Kasbo on Portals and His Debut Album
Our Rising Artist of the Week, Kasbo, spoke to TIDAL about his album, learning from ODESZA and understanding what it takes to create music that acts as an experience.
The vision for your debut album, Places We Don’t Know, seems so crystal clear. Between the album art and the music sharing this balance of heavy and light textures, it all is heard as work that is carefully thought out. Was the end result of the album the product of the work you’ve always wanted to put out?
I’d say so. I’ve been working on this particular album for two years and a lot of the music on the album has been sitting on my hard drive. I’ve revisited a lot of the music on the album over that time and tweaked it until I felt it was right.
What music on the album are some of the older tracks you’ve worked on?
I think ‘Stay with Me’ was the first idea I was working on for the album, but the song you hear is completely different from where it started. The ideas I explored in making that song lead me to understanding what the album will sound like.
Where do you start in the planning for the first album? The sonic direction? Who your collaborators will be?
It’s actually something that had to grow into itself. At first, I was approaching this downbeat, house music with a UK garage swing to it. That was the part of the creative that I was really excited about, so I just wanted to explore that more and more. I think a lot of the songs on the album ended there.
I eventually made this move to only involve organic instruments. I think it was this intentional decision to involve sounds that are somewhat transformative, in that the sounds produced bring you to a certain place. Like, there could be a flute that brings me mentally to Japan, because of a sonic association with the region and instruments.
Through all these external and physical associations with sound, it all had to begin somewhere. What was the first music that you gravitated toward growing up?
I think when I started playing guitar, I was very into the pop-punk of the late ‘90s and early ‘00s, like Blink-182 and music like that. I wouldn’t think it’s mindless, but it is very engaging because of the all the simple melodies used and I think there was something to be learned there.
I think where my music, as it is now, came to be was from leaning towards ambient/post-rock music, in addition to guitar-based rock like the Strokes. I definitely think that Flume really open my mind to creating.
How do you approach collaborating with other musicians, like TENDER on ‘Aldrig Mer’?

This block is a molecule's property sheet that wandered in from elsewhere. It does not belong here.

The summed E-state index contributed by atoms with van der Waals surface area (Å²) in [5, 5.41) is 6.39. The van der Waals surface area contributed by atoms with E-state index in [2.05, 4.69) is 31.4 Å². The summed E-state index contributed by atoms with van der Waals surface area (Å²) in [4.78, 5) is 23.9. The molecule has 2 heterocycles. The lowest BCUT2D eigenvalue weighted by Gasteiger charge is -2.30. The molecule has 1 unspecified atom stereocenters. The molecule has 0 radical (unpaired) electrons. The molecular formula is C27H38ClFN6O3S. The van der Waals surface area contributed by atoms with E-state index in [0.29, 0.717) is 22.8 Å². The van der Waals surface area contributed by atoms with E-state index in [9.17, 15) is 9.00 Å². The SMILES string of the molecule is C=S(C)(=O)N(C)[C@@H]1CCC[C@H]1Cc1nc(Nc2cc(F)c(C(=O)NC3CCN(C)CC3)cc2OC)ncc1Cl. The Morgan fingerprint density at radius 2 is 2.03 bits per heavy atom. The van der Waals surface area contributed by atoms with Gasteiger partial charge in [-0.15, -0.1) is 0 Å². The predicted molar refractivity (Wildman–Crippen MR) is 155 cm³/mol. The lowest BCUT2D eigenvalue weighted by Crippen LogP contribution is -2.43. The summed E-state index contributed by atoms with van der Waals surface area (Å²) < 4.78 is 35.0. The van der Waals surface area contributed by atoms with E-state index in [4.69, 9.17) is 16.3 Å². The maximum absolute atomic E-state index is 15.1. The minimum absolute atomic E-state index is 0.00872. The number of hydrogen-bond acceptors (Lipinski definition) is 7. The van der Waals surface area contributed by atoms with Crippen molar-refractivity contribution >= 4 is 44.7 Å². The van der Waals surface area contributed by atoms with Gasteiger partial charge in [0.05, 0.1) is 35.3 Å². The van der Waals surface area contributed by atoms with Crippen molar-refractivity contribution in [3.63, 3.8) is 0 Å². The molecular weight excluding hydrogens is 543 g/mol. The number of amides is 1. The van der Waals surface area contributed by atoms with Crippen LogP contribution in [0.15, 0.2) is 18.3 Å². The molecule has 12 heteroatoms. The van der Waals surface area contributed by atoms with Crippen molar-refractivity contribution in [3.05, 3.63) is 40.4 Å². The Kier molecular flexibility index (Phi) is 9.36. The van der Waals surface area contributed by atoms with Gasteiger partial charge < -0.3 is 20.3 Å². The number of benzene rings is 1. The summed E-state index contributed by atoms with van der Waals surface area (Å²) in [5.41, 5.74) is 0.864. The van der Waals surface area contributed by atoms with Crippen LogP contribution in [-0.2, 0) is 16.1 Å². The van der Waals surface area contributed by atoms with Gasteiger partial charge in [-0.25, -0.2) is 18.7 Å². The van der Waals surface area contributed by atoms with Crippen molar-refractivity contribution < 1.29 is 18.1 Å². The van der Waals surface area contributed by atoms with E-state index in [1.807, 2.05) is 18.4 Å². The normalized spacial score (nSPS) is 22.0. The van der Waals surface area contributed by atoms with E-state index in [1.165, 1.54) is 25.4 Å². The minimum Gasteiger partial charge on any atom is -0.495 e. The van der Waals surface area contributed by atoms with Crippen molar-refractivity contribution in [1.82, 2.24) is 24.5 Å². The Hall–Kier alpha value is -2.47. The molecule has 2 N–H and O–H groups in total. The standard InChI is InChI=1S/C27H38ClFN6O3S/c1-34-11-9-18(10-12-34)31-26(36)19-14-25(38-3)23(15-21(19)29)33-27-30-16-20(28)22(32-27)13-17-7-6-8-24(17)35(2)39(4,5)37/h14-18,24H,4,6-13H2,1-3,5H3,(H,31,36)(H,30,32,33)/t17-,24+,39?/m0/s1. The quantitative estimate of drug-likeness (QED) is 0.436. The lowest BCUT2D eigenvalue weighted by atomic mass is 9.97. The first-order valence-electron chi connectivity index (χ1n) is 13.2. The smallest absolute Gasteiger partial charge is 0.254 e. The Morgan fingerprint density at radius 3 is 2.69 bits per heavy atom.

For me, I have a slightly harder time collaborating with people. I think for me to do something well, I have to do it all out. I have a hard time compromising that, so it’s helpful for me to do collaborations online and sending beats over to someone. TENDER was really excited about the ideas I presented them and we just went back and forth about how we can refine it. I like to be able to send vocalists some music or a vocal patterns that I think they can work around.
A lot of my productive workflow happens at 4 a.m., but I am getting better at that and working in-person, in-studio sessions and collaborations. It’s always been easier for me to do it all alone.
What’s it take for you to be in the ideal space to create?
Definitely solitude and I think there is a part of me that is trying to forget about the act and pressure of making the music. There’s a studio I can go to in Gothenburg [Sweden] and they have a bunch of incredible instruments I can use. It has to just be me, alone, on the internet, with a guitar in my hand and searching for samples.
I can hear just one piano key and build something from that, and afterwards, feel out if I’d want a collaborator to bring it to life.
What has it meant to open up for and tour with a group like ODESZA?
I think it’s had a huge impact on my life. It started with me just sending them music and they reached out and wanted to release it on their label. After that, I went on tour with them. They are really amazing guys and they’ve willingly taken on the role of being mentors. They have a lot of experience with developing their artistry and performance. Going on tour with them was the first time I really experienced electronic music live and didn’t really know electronic music could be enjoyed in such an immersive environment, like ODESZA creates.
Before those shows, I just wanted to upload my music on the internet and let it be. They encouraged me to really ‘build’ a set and keep my mind on making an album that doubled as a ‘world’ to live in.
Speaking of being able to create an experience through electronic music, how does your album factor in that ideology?
I think the concept and driving force of the album is that you have a very Disney-influenced perspective of the world, where everyone is good and is trying to actively do good each day, but I think the older you get and the more you experience, you understand it is not like that. The concept of the album drives at separating yourself from those harsh realities. What I tried to achieve through the album is capturing those feelings through lyricism and trying hard to make the music and show reflect that.
The covers of the singles drives at that concept of trying to view these emotions and states of mind from a safe room. I think the rooms are like portals and a point to view the world from. The album’s cover was where I wanted to put the listener in those rooms and engaging with this surrealist, somewhat flawed way.
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